KRAS was the most commonly identified biomarker (25%), followed by EGFR (17%) and ALK (7%).
In 2010-2016, most (57%) lung cancer cases were not diagnosed until the tumor had already spread to other parts of the body (distant stage).
Only 17% of cases were diagnosed at an early stage when the tumor was still limited to the lungs (localized stage).
The percent of people still alive 5 years after diagnoses, or the 5-year survival rate, was only 6% for those diagnosed at the distant stage, compared to 59% for those diagnosed at the localized stage.
Survival is higher for cases diagnosed early because treatment is more likely to be curative.
The percent of people still alive 5 years after being diagnosed with lung cancer, or the 5-year survival rate, was 21.8% in 2010-2016.
The lung cancer 5-year survival rate increased steadily from 1984-1986 to 2002-2004, and since then has increased at a faster rate.
In 2019, 5.7% of those at high risk were screened for lung cancer using a low-dose computed tomography (CT) scan. High risk is defined as:
55-80 years of age;
Have a 30 pack-year history of smoking (this means 1 pack a day for 30 years, 2 packs a day for 15 years, etc.);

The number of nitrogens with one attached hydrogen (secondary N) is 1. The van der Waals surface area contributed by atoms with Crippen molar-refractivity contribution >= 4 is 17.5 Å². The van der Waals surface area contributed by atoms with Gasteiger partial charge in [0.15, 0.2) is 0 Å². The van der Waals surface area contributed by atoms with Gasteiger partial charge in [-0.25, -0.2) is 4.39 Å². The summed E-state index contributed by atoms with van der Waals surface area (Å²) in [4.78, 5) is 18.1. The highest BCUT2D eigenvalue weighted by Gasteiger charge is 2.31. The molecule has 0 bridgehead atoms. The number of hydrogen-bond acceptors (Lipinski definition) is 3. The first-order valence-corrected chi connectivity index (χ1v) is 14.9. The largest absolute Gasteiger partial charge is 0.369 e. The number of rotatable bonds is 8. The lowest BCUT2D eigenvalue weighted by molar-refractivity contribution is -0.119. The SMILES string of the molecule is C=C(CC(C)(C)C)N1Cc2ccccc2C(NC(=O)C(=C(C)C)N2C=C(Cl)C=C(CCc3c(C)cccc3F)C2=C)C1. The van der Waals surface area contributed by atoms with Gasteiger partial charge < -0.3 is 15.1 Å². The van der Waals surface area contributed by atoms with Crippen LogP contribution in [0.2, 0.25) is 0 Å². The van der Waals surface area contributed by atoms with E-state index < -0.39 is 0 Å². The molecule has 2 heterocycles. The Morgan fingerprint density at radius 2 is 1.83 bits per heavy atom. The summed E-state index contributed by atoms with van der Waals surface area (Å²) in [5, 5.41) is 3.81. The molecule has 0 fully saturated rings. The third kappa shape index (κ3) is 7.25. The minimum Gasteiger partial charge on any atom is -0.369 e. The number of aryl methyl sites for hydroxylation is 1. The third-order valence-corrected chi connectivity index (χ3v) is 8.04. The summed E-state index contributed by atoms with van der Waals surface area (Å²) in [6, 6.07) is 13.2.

AND, are a current smoker, or have quit within the last 15 years.
Screening those at high risk for lung cancer with low-dose CT scans can reduce the lung cancer mortality rate by around 20% and was recommended by the United States Preventative Services Task Force in 2014.
Screening has increased steadily every year since 2015.
Other causes include exposure to radon, occupational carcinogens, and outdoor air pollution.
In 2018, lung cancer medical care accounted for $14.2 billion in expenditures.
In 2005, lung cancer accounted for an additional $36.1 billion in lost productivity due to death.
Agency for Healthcare Research and Quality. HCUPnet, Healthcare Cost and Utilization Project, 1993-2017. Analysis by the American Lung Association Epidemiology and Statistics Unit.
Alberg AJ & Samet J. Epidemiology of Lung Cancer. Chest, January 2003; 123:21S-49S.
American College of Radiology. Lung Cancer Screening Registry State Level Comparison, 2014-2019.
Centers for Disease Control and Prevention. Behavioral Risk Factor Surveillance Survey, 2013-2019. Analysis by the American Lung Association Epidemiology and Statistics Unit using SPSS software.
Centers for Disease Control and Prevention. National Center for Health Statistics. CDC WONDER On-line Database, compiled from Multiple Cause of Death Files, 1999-2019.
Centers for Disease Control and Prevention. National Center for Health Statistics. National Health Interview Survey, 2015. Analysis performed by the American Lung Association Epidemiology and Statistics Unit using SPSS software.
Tsao AS, et al. Scientific Advances in Lung Cancer 2015. Journal of Thoracic Oncology. 2016; 11(5):613-38.